Care Homes Now Require Health & Welfare LPA’s
Most care home providers state that Care Quality Commission reviews now require a health and welfare power of attorney for all residents.
The Care Quality Commission regulates health and social services, making sure standards are met with safe and effective high quality care.
Why make an LPA?
A power of attorney is a legal document which allows someone trusted by you to decisions for you on your behalf, if for any reason you are unable to make your own decisions.
For example, many people with dementia lose mental capacity and choose to appoint someone as a power of attorney.
There are different types of power of attorney available, but only health and welfare is required for care homes, regarding health and care decisions.
If you are concerned you have been diagnosed with an illness which may prevent you from making significant decisions in the future, it is highly recommended that you consider making and LPA.
Common illnesses which can impact mental capacity are:
- Mental health problems
- Brain injury
- Alcohol and drug misuse
- Side effects of certain medical treatment
A health and welfare attorney decides on factors to do with medical care and treatment, what you eat, where you live, and social activities:
- giving or refusing consent to healthcare
- staying in your own home and getting help and obtaining social service support
- moving into residential care and finding a care home
- day-to-day matters such as diet, dress and daily routine
Permission can also be granted to attorneys regarding lifesaving or life sustaining treatment. Health and welfare attorneys also decide on future care needs such as whether a person can continue to live at home with help from social services, or whether a care home or nursing home would be more appropriate.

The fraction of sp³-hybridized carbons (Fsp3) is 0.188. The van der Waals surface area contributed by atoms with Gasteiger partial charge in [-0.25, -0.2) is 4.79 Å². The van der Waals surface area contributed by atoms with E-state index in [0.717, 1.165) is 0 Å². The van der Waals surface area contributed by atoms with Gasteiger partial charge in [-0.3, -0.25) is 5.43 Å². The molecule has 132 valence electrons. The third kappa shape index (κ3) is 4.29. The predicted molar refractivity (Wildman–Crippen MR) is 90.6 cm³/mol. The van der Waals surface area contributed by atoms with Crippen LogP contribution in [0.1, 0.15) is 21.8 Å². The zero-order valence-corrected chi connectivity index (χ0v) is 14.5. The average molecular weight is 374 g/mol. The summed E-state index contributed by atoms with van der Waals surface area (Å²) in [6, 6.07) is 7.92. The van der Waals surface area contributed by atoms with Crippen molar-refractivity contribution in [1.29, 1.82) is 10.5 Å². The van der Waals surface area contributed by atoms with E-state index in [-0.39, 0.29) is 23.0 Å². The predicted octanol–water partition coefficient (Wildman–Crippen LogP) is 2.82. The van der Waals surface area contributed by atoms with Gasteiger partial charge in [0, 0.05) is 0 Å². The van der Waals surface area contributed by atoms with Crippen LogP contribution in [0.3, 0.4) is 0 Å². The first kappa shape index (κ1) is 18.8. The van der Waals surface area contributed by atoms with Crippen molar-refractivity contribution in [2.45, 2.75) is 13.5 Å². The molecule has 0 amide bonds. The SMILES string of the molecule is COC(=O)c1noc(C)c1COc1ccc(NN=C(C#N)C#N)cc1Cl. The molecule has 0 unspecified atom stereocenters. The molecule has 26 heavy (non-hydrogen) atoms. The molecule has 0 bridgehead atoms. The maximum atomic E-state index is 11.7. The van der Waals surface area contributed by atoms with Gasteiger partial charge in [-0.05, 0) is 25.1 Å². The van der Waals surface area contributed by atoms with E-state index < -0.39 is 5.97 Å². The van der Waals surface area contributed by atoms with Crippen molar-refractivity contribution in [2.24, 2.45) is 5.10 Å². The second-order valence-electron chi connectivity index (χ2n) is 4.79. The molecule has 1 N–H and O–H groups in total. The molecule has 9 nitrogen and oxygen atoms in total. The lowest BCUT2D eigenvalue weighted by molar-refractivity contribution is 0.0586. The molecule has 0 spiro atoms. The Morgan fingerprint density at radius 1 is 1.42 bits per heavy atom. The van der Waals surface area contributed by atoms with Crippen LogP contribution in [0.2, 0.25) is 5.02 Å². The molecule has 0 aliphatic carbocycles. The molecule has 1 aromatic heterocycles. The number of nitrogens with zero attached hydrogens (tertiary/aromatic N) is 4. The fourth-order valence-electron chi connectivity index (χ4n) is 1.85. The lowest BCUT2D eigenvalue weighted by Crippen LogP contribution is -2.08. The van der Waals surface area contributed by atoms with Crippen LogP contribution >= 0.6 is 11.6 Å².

Mental capacity is the ability to make significant decisions in your life. To have mental capacity, you understand the decision and the circumstances. For example, someone with dementia may not have mental capacity.
As long as you have mental capacity, you can make changes to your LPA. All changes need to go through the Office of the Public Guardian.
Choosing an Attorney
If you are married or in a civil partnership, do not assume your partner can decide on your healthcare. Without making an LPA, your spouse will not have the authority.
Firstly, an attorney must be over the age of 18. The application can be from any walk of life; a partner or spouse, a friend, a relative, or a professional. What is important is that the chosen attorney is someone you trust to manage your affairs.
You can also choose more than one attorney, for example you wish to appoint your children. They can come to decisions jointly or severally.
When selecting an attorney, consider if they’ll be able to work together coherently. Do you trust them to act in your best interests? How well do they understand you, and how well do they organise their own affairs?
How do I set this up?
The LPA forms need to be signed by:
- The person making the LPA
- The person nominated as attorney
- Witnesses to the signatures of the LPA, and the attorney
- A certificate provider: someone you have known for at least two years, or a professional person (doctor, social worker or solicitor.)
You must register the LPA before you can use it. The registration fee in England and Wales is £82 for each LPA you may have.
Once the LPA is registered, the chosen attorney or attorneys, have to follow the Mental Capacity Act, when deciding on the behalf of someone with an LPA.
The health and welfare power of attorney doesn’t come into force until the person has lost the mental capacity to make decisions for them self.
- Act in the persons best interest
- Consider the persons past and present wishes
- Do not take advantage of the person
How much does this cost?
Making an LPA enables you to remain in control of your affairs after you the lack the capacity to do so yourself. By making an LPA, you’re actually safeguarding your own future against any issues that may arise. Please call Dominic Mackenzie on 0113 284 5086 or email firstname.lastname@example.org for any further information.« Go backContact us »